Underwater Sculptures In Grenada Mistakenly Tied To Slavery

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Underwater sculptures in Grenada cast from children with diverse ethnic backgrounds have been incorrectly tied to slavery.

Many people incorrectly believe that these sculptures are a monument to the hundreds of African slaves that sought freedom or were forced to jump overboard slave ships travelling through the Middle Passage. Maybe because the sculptures are shackled together and this imagery draws comparison to the plight of African slaves enroute to the Caribbean from Africa.

Underwater Sculptures in Grenada
Underwater Sculptures in Grenada

The sculptures can be found underwater in Grenada’s Moilinere Bay resting on beautiful tableau. Created by Jason DeCaire Taylor, a British sculptor, . However there have been no confirmation by the artist.

Jason DeCaire Taylor created the sculptures in a formation know as “Vicissitudes” which is a large circle of figures holding hands. There are a total of 65 sculptures, spreading across an area of 800sq metres. The exact location of the sculptures lies two miles north of St Georges, the capital of Grenada. The area is part of what is now designated as a National Marine Park.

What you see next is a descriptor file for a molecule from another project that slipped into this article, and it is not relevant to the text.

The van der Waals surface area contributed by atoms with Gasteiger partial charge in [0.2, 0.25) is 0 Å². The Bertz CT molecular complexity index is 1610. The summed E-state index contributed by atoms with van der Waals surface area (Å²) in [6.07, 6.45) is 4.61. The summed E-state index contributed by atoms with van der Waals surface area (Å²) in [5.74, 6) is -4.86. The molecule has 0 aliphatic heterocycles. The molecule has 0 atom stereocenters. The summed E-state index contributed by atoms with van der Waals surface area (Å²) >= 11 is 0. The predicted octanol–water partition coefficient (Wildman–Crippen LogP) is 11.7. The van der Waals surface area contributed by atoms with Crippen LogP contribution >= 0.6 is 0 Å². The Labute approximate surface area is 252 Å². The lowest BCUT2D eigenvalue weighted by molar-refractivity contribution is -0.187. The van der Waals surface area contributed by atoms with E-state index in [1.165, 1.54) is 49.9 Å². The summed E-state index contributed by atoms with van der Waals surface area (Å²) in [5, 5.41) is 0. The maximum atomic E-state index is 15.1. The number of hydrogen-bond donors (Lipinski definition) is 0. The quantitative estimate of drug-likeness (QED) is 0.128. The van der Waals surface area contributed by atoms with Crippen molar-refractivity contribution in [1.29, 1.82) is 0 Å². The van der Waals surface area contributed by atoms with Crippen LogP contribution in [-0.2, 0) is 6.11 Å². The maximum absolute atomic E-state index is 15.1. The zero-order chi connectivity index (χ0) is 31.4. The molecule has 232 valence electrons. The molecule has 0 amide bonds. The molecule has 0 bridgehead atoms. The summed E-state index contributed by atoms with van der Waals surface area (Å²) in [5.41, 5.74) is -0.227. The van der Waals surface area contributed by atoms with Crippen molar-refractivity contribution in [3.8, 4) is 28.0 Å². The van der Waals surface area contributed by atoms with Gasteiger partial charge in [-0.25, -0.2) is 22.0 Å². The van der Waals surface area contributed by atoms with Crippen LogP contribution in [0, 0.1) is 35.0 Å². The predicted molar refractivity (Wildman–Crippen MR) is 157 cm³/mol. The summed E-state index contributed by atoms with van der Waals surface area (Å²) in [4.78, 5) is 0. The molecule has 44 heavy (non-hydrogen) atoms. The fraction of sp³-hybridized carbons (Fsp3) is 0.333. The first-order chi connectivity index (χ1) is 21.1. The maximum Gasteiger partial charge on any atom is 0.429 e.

Over the past 5 years, the area has been hit by significant storm damage particularly from Hurricane Ivan. The marine authorities have erected artificial structures to protect and encourage new marine life. As part of this initiative, Jason DeCaire Taylor designed the sculptures to help protect the sensitive coral reef.

How Do You Get To The Underwater Sculpture Park in Grenada?

The sculpture park is accessible via boat from the main port of St Georges (2 miles/3 km North of the capital) or Grand Anse Bay on the West coastline.

 You can view the full set of images by visiting Jason DeCaire Taylor’s website


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